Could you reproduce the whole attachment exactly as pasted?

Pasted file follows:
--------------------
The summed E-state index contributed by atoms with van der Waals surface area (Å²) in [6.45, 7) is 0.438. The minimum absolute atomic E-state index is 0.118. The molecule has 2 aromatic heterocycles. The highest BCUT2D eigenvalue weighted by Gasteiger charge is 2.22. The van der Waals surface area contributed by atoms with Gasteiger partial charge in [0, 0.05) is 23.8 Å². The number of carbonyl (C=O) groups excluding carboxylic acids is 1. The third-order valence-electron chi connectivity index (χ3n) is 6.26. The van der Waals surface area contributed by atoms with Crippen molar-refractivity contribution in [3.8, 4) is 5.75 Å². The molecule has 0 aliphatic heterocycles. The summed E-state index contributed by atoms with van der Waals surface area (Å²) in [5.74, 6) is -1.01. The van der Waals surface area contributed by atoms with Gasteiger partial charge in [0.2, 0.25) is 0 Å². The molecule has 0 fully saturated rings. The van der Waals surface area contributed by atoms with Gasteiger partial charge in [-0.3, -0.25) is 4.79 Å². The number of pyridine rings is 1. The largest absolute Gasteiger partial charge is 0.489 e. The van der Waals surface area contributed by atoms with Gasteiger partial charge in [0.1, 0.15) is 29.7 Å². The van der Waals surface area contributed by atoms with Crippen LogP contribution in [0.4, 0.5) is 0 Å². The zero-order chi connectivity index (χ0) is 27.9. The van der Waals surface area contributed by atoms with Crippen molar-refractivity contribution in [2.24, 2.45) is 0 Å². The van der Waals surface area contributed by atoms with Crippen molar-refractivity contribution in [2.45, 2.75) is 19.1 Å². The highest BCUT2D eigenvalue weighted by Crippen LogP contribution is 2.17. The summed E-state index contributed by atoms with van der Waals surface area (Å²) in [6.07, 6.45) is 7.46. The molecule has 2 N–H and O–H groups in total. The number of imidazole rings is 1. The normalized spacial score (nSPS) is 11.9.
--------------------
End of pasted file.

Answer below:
The summed E-state index contributed by atoms with van der Waals surface area (Å²) in [6.45, 7) is 0.438. The minimum absolute atomic E-state index is 0.118. The molecule has 2 aromatic heterocycles. The highest BCUT2D eigenvalue weighted by Gasteiger charge is 2.22. The van der Waals surface area contributed by atoms with Gasteiger partial charge in [0, 0.05) is 23.8 Å². The number of carbonyl (C=O) groups excluding carboxylic acids is 1. The third-order valence-electron chi connectivity index (χ3n) is 6.26. The van der Waals surface area contributed by atoms with Crippen molar-refractivity contribution in [3.8, 4) is 5.75 Å². The molecule has 0 aliphatic heterocycles. The summed E-state index contributed by atoms with van der Waals surface area (Å²) in [5.74, 6) is -1.01. The van der Waals surface area contributed by atoms with Gasteiger partial charge in [0.2, 0.25) is 0 Å². The molecule has 0 fully saturated rings. The van der Waals surface area contributed by atoms with Gasteiger partial charge in [-0.3, -0.25) is 4.79 Å². The number of pyridine rings is 1. The largest absolute Gasteiger partial charge is 0.489 e. The van der Waals surface area contributed by atoms with Gasteiger partial charge in [0.1, 0.15) is 29.7 Å². The van der Waals surface area contributed by atoms with Crippen LogP contribution in [0.4, 0.5) is 0 Å². The zero-order chi connectivity index (χ0) is 27.9. The van der Waals surface area contributed by atoms with Crippen molar-refractivity contribution in [2.24, 2.45) is 0 Å². The van der Waals surface area contributed by atoms with Crippen molar-refractivity contribution in [2.45, 2.75) is 19.1 Å². The highest BCUT2D eigenvalue weighted by Crippen LogP contribution is 2.17. The summed E-state index contributed by atoms with van der Waals surface area (Å²) in [6.07, 6.45) is 7.46. The molecule has 2 N–H and O–H groups in total. The number of imidazole rings is 1. The normalized spacial score (nSPS) is 11.9.